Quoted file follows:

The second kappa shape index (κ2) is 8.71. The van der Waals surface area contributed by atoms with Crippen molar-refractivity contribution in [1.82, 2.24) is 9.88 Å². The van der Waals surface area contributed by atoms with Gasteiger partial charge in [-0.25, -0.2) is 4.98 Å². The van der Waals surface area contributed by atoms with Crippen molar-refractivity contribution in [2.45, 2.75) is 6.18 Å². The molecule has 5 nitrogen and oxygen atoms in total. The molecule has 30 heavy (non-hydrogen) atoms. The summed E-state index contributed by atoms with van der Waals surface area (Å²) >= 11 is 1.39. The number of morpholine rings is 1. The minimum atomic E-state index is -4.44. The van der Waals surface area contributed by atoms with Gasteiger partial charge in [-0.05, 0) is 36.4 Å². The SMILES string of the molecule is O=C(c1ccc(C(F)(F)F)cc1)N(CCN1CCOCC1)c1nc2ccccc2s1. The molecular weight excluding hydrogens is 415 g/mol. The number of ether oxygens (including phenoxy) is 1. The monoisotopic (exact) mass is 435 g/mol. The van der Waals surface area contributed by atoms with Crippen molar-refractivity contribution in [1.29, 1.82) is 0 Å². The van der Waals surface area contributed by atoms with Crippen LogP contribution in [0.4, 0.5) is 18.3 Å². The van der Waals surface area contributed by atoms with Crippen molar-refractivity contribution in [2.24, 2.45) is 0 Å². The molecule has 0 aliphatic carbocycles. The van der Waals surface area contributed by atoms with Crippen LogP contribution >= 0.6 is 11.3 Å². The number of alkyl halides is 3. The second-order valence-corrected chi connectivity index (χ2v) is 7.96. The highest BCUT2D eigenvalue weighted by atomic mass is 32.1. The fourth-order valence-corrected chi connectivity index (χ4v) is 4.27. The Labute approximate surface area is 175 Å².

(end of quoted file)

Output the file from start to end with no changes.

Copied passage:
The second kappa shape index (κ2) is 8.71. The van der Waals surface area contributed by atoms with Crippen molar-refractivity contribution in [1.82, 2.24) is 9.88 Å². The van der Waals surface area contributed by atoms with Gasteiger partial charge in [-0.25, -0.2) is 4.98 Å². The van der Waals surface area contributed by atoms with Crippen molar-refractivity contribution in [2.45, 2.75) is 6.18 Å². The molecule has 5 nitrogen and oxygen atoms in total. The molecule has 30 heavy (non-hydrogen) atoms. The summed E-state index contributed by atoms with van der Waals surface area (Å²) >= 11 is 1.39. The number of morpholine rings is 1. The minimum atomic E-state index is -4.44. The van der Waals surface area contributed by atoms with Gasteiger partial charge in [-0.05, 0) is 36.4 Å². The SMILES string of the molecule is O=C(c1ccc(C(F)(F)F)cc1)N(CCN1CCOCC1)c1nc2ccccc2s1. The molecular weight excluding hydrogens is 415 g/mol. The number of ether oxygens (including phenoxy) is 1. The monoisotopic (exact) mass is 435 g/mol. The van der Waals surface area contributed by atoms with Crippen molar-refractivity contribution in [1.29, 1.82) is 0 Å². The van der Waals surface area contributed by atoms with Crippen LogP contribution in [0.4, 0.5) is 18.3 Å². The van der Waals surface area contributed by atoms with Crippen molar-refractivity contribution in [2.24, 2.45) is 0 Å². The molecule has 0 aliphatic carbocycles. The van der Waals surface area contributed by atoms with Crippen LogP contribution >= 0.6 is 11.3 Å². The number of alkyl halides is 3. The second-order valence-corrected chi connectivity index (χ2v) is 7.96. The highest BCUT2D eigenvalue weighted by atomic mass is 32.1. The fourth-order valence-corrected chi connectivity index (χ4v) is 4.27. The Labute approximate surface area is 175 Å².